This is Case No. 4-RC-4865 reported 138 NLRB 565 (1962) in which the Board majority determined that two of Metropolitan's three district offices in Delaware constituted an appropriate bargaining unit.
This is a mis-citation. No. 87 is reported 138 NLRB 734 and is the decision in which the Board majority determined that Metropolitan's single district office in Sioux City, Iowa, together with its two detached offices in Fargo, North Dakota, and Sioux Falls, South Dakota, constituted an appropriate bargaining unit.
Not only do the cases cited by the Board majority not directly support its decision, but also the criterion of location in a separate and distinct geographical area is not a criterion consistently applied by the Board as its decisions in Metropolitan's Cleveland and Chicago cases cited herein above clearly demonstrate.
In the Chicago case the Board majority said:
"While 6 of the employer's 33 offices in the city of Chicago have territories extending beyond the city limits, and 3 of the 14 suburban offices have territories extending into the city, we do not regard this factor as undermining the appropriateness of a unit confined to the city because the territorial boundaries of district offices may be subject to frequent change. Because of this, the Board has relied not upon territorial boundaries but upon the physical location of the individual offices as the yardstick in determining the geographic appropriateness of the unit." Metropolitan Life Ins. Co., 144 NLRB No. 15 (1963).
At first blush there is a certain plausibility to this reasoning despite doubts that city boundaries provide a more satisfactory basis for determining a separate and distinct geographical area than do the business-prescribed areas delegated to each company office or the metropolitan area which has developed through natural growth. Plausibility fades, however, upon consideration of Metropolitan's Cleveland case wherein the Board majority had previously decided that the Cleveland metropolitan area constituted an appropriate unit and certified a combination of six offices in the city and three in the suburbs, Metropolitan Life Ins. Co., 138 NLRB 512 (1962). Why there should be a community of interest among Metropolitan's agents working from both city and suburban offices in Cleveland but no community of interest among its agents working in both city and suburban offices in Chicago is not explained by the Board majority and is beyond our comprehension.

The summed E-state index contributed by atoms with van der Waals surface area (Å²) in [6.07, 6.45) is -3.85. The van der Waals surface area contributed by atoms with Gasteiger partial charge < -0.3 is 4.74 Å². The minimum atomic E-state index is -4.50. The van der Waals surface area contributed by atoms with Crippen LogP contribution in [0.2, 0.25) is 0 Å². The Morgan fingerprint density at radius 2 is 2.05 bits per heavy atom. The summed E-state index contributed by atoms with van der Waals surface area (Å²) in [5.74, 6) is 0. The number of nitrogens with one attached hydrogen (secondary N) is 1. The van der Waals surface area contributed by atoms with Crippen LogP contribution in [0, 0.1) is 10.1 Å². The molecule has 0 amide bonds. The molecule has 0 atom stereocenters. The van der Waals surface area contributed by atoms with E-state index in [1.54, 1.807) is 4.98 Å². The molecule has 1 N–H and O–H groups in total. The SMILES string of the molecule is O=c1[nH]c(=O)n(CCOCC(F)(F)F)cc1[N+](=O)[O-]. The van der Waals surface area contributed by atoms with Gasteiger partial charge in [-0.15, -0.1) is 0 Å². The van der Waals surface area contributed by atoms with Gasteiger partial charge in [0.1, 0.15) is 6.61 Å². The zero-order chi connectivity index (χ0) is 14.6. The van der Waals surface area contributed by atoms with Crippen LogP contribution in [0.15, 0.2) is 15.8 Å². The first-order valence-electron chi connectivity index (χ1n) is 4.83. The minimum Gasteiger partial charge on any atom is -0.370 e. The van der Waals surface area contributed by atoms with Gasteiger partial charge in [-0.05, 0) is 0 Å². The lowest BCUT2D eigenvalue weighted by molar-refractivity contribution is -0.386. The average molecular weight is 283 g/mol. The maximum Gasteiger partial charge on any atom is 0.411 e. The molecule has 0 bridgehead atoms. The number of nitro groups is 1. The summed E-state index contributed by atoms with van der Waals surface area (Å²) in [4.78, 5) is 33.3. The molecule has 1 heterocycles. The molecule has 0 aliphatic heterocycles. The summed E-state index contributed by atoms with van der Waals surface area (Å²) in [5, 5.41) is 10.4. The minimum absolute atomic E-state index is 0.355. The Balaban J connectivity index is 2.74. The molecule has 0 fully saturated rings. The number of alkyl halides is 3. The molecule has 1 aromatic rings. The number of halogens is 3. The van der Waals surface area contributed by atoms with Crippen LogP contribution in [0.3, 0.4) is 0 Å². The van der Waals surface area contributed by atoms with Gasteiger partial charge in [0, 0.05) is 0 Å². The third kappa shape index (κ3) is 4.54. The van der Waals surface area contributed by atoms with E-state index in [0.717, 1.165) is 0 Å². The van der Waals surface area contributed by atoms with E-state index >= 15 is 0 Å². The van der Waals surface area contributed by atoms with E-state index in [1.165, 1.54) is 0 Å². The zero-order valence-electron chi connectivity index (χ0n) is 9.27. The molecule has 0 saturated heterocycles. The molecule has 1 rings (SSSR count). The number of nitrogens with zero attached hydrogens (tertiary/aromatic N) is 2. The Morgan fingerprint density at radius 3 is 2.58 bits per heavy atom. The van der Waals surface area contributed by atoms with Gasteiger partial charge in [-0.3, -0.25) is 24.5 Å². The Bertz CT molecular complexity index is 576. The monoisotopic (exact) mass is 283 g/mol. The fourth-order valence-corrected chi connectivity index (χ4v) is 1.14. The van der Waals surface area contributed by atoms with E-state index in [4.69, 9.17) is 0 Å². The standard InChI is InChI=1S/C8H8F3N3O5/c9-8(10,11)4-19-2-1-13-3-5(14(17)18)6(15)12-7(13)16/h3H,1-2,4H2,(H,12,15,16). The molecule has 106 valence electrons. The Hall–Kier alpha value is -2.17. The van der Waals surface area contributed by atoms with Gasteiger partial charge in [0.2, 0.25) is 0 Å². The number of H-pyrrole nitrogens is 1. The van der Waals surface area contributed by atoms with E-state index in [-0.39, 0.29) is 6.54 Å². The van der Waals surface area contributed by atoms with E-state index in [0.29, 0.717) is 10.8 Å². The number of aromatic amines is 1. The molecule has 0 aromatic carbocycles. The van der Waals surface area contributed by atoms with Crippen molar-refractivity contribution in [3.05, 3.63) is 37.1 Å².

As the dissenting members said: "If the appropriateness of insurance agents' units is to be determined by geographic considerations, we think it would be more reasonable to be guided by the metropolitan, or natural, confines of a geographic area, rather than the political limits of a city which are artificial and may be arbitrarily drawn. * * *" Id.
The Regional Director apparently had the same difficulty for he concluded that it would be improper to limit the unit to offices located within the city limits of Chicago because such a unit would include certain areas in the suburbs and exclude certain other areas in the city. Therefore he directed an election by the employees in all of Metropolitan's offices in the greater Chicago area. Metropolitan Life Ins. Co., 144 NLRB No. 15 (1963).
The Board majority in this case did not discuss what weight, if any, it gave to the factor of extent of union organization. Nor indeed has the majority done so in any of its decisions since Quaker City.
Judge Boreman in his dissent in that case at page 696 found more than a hint that extent of union organization was again dominant in the Board's thinking. He wrote: "Indeed * * * the Board, in stating the rationale of its determination to reverse the policy decision in Metropolitan, clearly indicates that its newly adopted policy is, in reality, based upon the extent of organization factor when it now says that the `language of the Metropolitan Life case indicates that the rule was adopted solely in anticipation of broader organization on a company or state-wide basis, which at that time appeared imminent,' but that `as a practical matter, however, such state or companywide organization has not materialized.'"
Looking at its actions, however, we have not found a single instance since Quaker City wherein the majority of the Board refused the debit insurance agent unit petitioned for by the Union. We would not consider this fact alone decisive for we would hesitate to assume that the Board was subservient to the Union. Yet we believe this fact is entitled to considerable weight in the light of the testimony of the Union's vice-president in Metropolitan's Cleveland case, supra, which was incorporated by stipulation in the record in the instant case, that if the Union did not succeed in organizing on a broader basis it would as a matter of policy petition for a unit "on a district basis." Indeed it is apparent that the Union followed this policy in the present case for in May and June 1962 it had engaged in organizational activities among agents attached to all of the Company's 8 district offices and 2 detached offices in Rhode Island, and it was only after lack of success in its state-wide attempt that it sought and received the Board's acceptance of the single district office in Woonsocket.
In short, the Union naturally wants units in which it can win elections and on the basis of the Board majority's actions, which speak more clearly than its words, it seems to us evident that in this case the Board majority in keeping with its apparent practice in recent years has given the Union the unit it wants. In the absence of any statement by the Board majority of any other rational basis for its varying unit determinations, we can only conclude that the two member Board minority is correct in its charge that the majority has indeed reverted to its pre-1944 policy of regarding the extent of union organization as controlling in violation of § 9(c)(5) of the Act.
A decree will be entered setting the Board's order aside and denying the Board's cross-petition for enforcement.